DiCamillo Companion
England

Stella Hall (Stellinglei)

  • Earlier Houses: In the 12th century the Bishop of Durham, William of St. Barbara, granted Stellinglei to the Benedictine nuns of Newcastle; it remained a nunnery until the Dissolution of the Monasteries in the 16th century.

    Built / Designed For: Nicholas Tempest

    House & Family History: In 1700 Jane Tempest, sister and heiress of Sir Francis Tempest of Stella Hall, married the staunchly Roman Catholic William Widdrington, 4th Baron Widdrington, thus uniting two Catholic families and bringing the Stella Estate into the Widdrington family. Lord Widdrington joined the 1715 rebellion to put the Stuarts back on the British throne, and, as a result, was sentenced to death and the confiscation of his lands. He was later pardoned (he died in 1745), and his lands were restored to his family in 1733. In 1792 Stella was inherited by John Towneley, whose mother was Mary, daughter of the 3rd Baron Widdrington. Circa 1850 Stella Hall was purchased by Sir Joseph Cowen, a very successful newspaper and coal magnate; the House remained in the Cowen family until Jane Cowen's death in 1946, when the Estate was bequeathed to the University of Durham. Stella Hall was demolished in 1953 and replaced with a housing development. With its long Catholic history, it's virtually certain that Stella Hall had secret priest holes. Local legend supposed that there was also a secret tunnel that ran from Stella Hall to Winlaton Hall; the legend was confirmed in the late 20th century, when part of the tunnel was discovered within Winlaton.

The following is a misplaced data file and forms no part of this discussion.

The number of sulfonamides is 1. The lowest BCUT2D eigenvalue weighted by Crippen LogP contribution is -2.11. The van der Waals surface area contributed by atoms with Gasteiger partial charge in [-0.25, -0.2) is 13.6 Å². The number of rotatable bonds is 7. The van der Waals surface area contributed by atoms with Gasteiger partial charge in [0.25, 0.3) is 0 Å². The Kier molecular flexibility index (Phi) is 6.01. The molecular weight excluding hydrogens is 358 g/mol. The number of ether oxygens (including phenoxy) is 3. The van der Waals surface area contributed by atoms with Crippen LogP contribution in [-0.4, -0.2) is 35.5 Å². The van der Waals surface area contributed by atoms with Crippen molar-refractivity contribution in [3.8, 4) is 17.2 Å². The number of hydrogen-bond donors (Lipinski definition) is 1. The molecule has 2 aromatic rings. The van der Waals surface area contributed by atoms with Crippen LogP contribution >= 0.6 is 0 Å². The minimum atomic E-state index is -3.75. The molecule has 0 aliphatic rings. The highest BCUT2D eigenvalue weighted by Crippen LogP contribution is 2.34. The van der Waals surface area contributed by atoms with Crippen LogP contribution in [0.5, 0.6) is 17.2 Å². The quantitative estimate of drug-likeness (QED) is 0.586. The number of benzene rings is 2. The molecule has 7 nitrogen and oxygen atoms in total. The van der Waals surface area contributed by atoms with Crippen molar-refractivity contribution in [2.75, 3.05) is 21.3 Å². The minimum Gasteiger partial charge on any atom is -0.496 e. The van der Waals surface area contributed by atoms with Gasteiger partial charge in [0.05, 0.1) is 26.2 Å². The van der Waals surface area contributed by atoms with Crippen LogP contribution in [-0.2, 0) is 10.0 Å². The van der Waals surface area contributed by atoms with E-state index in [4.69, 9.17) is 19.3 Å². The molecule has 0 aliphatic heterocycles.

• Architect: James Paine Sr.

    Designed: Alterations to House, including windows at entrance front

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  • Title: Lost Houses of County Durham
    Author: Meadows, Peter; Waterson, Edward
    Year Published: 1993
    Publisher: Yorkshire: Jill Raines
    ISBN: 0951649418
    Book Type: Softback

  • House Listed: Demolished

    Park Listed: Not Listed

  • Past Seat / Home of: Sir Francis Tempest, 17th century. William Widdrington, 4th Baron Widdrington, early 18th century. John Towneley, late 18th-early 19th centuries. Sir Joseph Cowen, mid-19th century; Cowen family here until 1946.

    Current Ownership Type: Demolished

    Primary Current Ownership Use: Demolished

  • House Open to Public: No

    Historic Houses Member: No